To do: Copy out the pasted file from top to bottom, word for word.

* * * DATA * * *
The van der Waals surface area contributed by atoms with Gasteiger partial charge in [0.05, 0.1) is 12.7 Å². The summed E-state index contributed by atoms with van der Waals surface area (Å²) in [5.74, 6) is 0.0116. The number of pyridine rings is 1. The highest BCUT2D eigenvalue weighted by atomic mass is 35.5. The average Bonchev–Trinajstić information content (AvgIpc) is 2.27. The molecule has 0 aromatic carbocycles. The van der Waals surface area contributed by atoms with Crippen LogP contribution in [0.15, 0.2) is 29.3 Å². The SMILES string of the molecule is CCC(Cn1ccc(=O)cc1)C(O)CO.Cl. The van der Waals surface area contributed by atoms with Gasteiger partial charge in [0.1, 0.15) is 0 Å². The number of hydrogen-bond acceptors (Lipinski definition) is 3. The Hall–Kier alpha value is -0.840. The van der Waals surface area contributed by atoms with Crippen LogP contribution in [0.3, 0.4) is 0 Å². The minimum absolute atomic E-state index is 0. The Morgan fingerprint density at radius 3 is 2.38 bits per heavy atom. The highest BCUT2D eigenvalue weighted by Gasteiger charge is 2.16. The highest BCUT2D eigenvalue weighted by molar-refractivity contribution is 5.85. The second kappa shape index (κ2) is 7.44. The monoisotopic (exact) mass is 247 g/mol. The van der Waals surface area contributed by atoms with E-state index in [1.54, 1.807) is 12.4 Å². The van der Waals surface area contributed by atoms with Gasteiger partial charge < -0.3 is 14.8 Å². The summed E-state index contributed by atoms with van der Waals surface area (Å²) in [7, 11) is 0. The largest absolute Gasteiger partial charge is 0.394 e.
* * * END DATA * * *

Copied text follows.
The van der Waals surface area contributed by atoms with Gasteiger partial charge in [0.05, 0.1) is 12.7 Å². The summed E-state index contributed by atoms with van der Waals surface area (Å²) in [5.74, 6) is 0.0116. The number of pyridine rings is 1. The highest BCUT2D eigenvalue weighted by atomic mass is 35.5. The average Bonchev–Trinajstić information content (AvgIpc) is 2.27. The molecule has 0 aromatic carbocycles. The van der Waals surface area contributed by atoms with Crippen LogP contribution in [0.15, 0.2) is 29.3 Å². The SMILES string of the molecule is CCC(Cn1ccc(=O)cc1)C(O)CO.Cl. The van der Waals surface area contributed by atoms with Gasteiger partial charge in [0.1, 0.15) is 0 Å². The number of hydrogen-bond acceptors (Lipinski definition) is 3. The Hall–Kier alpha value is -0.840. The van der Waals surface area contributed by atoms with Crippen LogP contribution in [0.3, 0.4) is 0 Å². The minimum absolute atomic E-state index is 0. The Morgan fingerprint density at radius 3 is 2.38 bits per heavy atom. The highest BCUT2D eigenvalue weighted by Gasteiger charge is 2.16. The highest BCUT2D eigenvalue weighted by molar-refractivity contribution is 5.85. The second kappa shape index (κ2) is 7.44. The monoisotopic (exact) mass is 247 g/mol. The van der Waals surface area contributed by atoms with E-state index in [1.54, 1.807) is 12.4 Å². The van der Waals surface area contributed by atoms with Gasteiger partial charge < -0.3 is 14.8 Å². The summed E-state index contributed by atoms with van der Waals surface area (Å²) in [7, 11) is 0. The largest absolute Gasteiger partial charge is 0.394 e.